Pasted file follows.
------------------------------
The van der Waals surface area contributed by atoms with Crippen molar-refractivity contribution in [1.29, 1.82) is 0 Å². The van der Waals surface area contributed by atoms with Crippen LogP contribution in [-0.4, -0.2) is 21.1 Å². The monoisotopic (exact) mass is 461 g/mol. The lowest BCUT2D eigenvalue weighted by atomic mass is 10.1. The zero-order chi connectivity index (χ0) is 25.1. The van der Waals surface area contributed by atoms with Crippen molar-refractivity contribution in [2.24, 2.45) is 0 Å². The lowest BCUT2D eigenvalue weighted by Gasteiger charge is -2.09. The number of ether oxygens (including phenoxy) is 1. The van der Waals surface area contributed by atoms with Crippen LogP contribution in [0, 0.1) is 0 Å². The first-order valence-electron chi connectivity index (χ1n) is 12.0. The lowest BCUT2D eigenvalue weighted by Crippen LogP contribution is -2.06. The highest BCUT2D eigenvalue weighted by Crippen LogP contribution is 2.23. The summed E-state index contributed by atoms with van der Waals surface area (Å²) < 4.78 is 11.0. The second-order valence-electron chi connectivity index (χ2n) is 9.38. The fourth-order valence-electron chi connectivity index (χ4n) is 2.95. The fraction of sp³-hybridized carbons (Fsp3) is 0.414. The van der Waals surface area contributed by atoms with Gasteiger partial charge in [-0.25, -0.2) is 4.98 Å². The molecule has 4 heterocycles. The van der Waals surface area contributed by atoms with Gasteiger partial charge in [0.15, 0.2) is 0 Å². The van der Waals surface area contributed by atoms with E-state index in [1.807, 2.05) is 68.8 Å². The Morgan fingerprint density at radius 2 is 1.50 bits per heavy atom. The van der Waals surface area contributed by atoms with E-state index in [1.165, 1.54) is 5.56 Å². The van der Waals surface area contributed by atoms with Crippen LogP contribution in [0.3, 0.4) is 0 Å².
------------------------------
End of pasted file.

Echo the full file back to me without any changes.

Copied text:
The van der Waals surface area contributed by atoms with Crippen molar-refractivity contribution in [1.29, 1.82) is 0 Å². The van der Waals surface area contributed by atoms with Crippen LogP contribution in [-0.4, -0.2) is 21.1 Å². The monoisotopic (exact) mass is 461 g/mol. The lowest BCUT2D eigenvalue weighted by atomic mass is 10.1. The zero-order chi connectivity index (χ0) is 25.1. The van der Waals surface area contributed by atoms with Crippen molar-refractivity contribution in [2.24, 2.45) is 0 Å². The lowest BCUT2D eigenvalue weighted by Gasteiger charge is -2.09. The number of ether oxygens (including phenoxy) is 1. The van der Waals surface area contributed by atoms with Crippen LogP contribution in [0, 0.1) is 0 Å². The first-order valence-electron chi connectivity index (χ1n) is 12.0. The lowest BCUT2D eigenvalue weighted by Crippen LogP contribution is -2.06. The highest BCUT2D eigenvalue weighted by Crippen LogP contribution is 2.23. The summed E-state index contributed by atoms with van der Waals surface area (Å²) < 4.78 is 11.0. The second-order valence-electron chi connectivity index (χ2n) is 9.38. The fourth-order valence-electron chi connectivity index (χ4n) is 2.95. The fraction of sp³-hybridized carbons (Fsp3) is 0.414. The van der Waals surface area contributed by atoms with Gasteiger partial charge in [-0.25, -0.2) is 4.98 Å². The molecule has 4 heterocycles. The van der Waals surface area contributed by atoms with Gasteiger partial charge in [0.15, 0.2) is 0 Å². The van der Waals surface area contributed by atoms with E-state index in [1.807, 2.05) is 68.8 Å². The Morgan fingerprint density at radius 2 is 1.50 bits per heavy atom. The van der Waals surface area contributed by atoms with E-state index in [1.165, 1.54) is 5.56 Å². The van der Waals surface area contributed by atoms with Crippen LogP contribution in [0.3, 0.4) is 0 Å².